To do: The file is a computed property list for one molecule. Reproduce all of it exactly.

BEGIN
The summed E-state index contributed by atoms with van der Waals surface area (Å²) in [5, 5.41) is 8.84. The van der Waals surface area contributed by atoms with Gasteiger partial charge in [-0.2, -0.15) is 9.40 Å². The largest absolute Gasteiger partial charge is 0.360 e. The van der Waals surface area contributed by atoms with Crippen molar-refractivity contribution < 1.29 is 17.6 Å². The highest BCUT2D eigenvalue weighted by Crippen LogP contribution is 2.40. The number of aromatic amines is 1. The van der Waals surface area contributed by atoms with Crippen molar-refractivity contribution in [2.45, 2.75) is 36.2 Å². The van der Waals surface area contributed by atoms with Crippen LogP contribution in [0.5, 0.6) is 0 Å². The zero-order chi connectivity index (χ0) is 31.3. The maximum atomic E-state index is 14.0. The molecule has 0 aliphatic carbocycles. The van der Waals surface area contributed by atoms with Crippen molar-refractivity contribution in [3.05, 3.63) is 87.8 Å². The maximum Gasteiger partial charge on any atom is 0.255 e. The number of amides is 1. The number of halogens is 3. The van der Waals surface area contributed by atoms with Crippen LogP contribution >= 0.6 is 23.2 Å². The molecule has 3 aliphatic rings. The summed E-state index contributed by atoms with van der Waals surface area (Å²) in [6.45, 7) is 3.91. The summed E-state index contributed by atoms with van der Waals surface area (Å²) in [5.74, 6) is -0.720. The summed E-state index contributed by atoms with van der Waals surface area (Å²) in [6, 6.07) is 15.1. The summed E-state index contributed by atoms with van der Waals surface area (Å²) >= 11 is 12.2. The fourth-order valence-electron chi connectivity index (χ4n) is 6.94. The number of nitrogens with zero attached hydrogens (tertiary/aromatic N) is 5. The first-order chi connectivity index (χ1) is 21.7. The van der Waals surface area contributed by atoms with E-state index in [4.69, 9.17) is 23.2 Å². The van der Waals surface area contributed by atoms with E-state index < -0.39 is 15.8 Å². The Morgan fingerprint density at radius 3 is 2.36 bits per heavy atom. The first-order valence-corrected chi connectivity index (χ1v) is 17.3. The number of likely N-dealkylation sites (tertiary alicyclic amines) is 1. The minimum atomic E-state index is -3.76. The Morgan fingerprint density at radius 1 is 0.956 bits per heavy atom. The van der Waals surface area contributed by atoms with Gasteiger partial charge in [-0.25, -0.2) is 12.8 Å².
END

The summed E-state index contributed by atoms with van der Waals surface area (Å²) in [5, 5.41) is 8.84. The van der Waals surface area contributed by atoms with Gasteiger partial charge in [-0.2, -0.15) is 9.40 Å². The largest absolute Gasteiger partial charge is 0.360 e. The van der Waals surface area contributed by atoms with Crippen molar-refractivity contribution < 1.29 is 17.6 Å². The highest BCUT2D eigenvalue weighted by Crippen LogP contribution is 2.40. The number of aromatic amines is 1. The van der Waals surface area contributed by atoms with Crippen molar-refractivity contribution in [2.45, 2.75) is 36.2 Å². The van der Waals surface area contributed by atoms with Crippen LogP contribution in [0.5, 0.6) is 0 Å². The zero-order chi connectivity index (χ0) is 31.3. The maximum atomic E-state index is 14.0. The molecule has 0 aliphatic carbocycles. The van der Waals surface area contributed by atoms with Crippen molar-refractivity contribution in [3.05, 3.63) is 87.8 Å². The maximum Gasteiger partial charge on any atom is 0.255 e. The number of amides is 1. The number of halogens is 3. The van der Waals surface area contributed by atoms with Crippen LogP contribution >= 0.6 is 23.2 Å². The molecule has 3 aliphatic rings. The summed E-state index contributed by atoms with van der Waals surface area (Å²) in [6.45, 7) is 3.91. The summed E-state index contributed by atoms with van der Waals surface area (Å²) in [5.74, 6) is -0.720. The summed E-state index contributed by atoms with van der Waals surface area (Å²) in [6, 6.07) is 15.1. The summed E-state index contributed by atoms with van der Waals surface area (Å²) >= 11 is 12.2. The fourth-order valence-electron chi connectivity index (χ4n) is 6.94. The number of nitrogens with zero attached hydrogens (tertiary/aromatic N) is 5. The first-order chi connectivity index (χ1) is 21.7. The van der Waals surface area contributed by atoms with E-state index in [4.69, 9.17) is 23.2 Å². The van der Waals surface area contributed by atoms with E-state index < -0.39 is 15.8 Å². The Morgan fingerprint density at radius 3 is 2.36 bits per heavy atom. The first-order valence-corrected chi connectivity index (χ1v) is 17.3. The number of likely N-dealkylation sites (tertiary alicyclic amines) is 1. The minimum atomic E-state index is -3.76. The Morgan fingerprint density at radius 1 is 0.956 bits per heavy atom. The van der Waals surface area contributed by atoms with Gasteiger partial charge in [-0.25, -0.2) is 12.8 Å².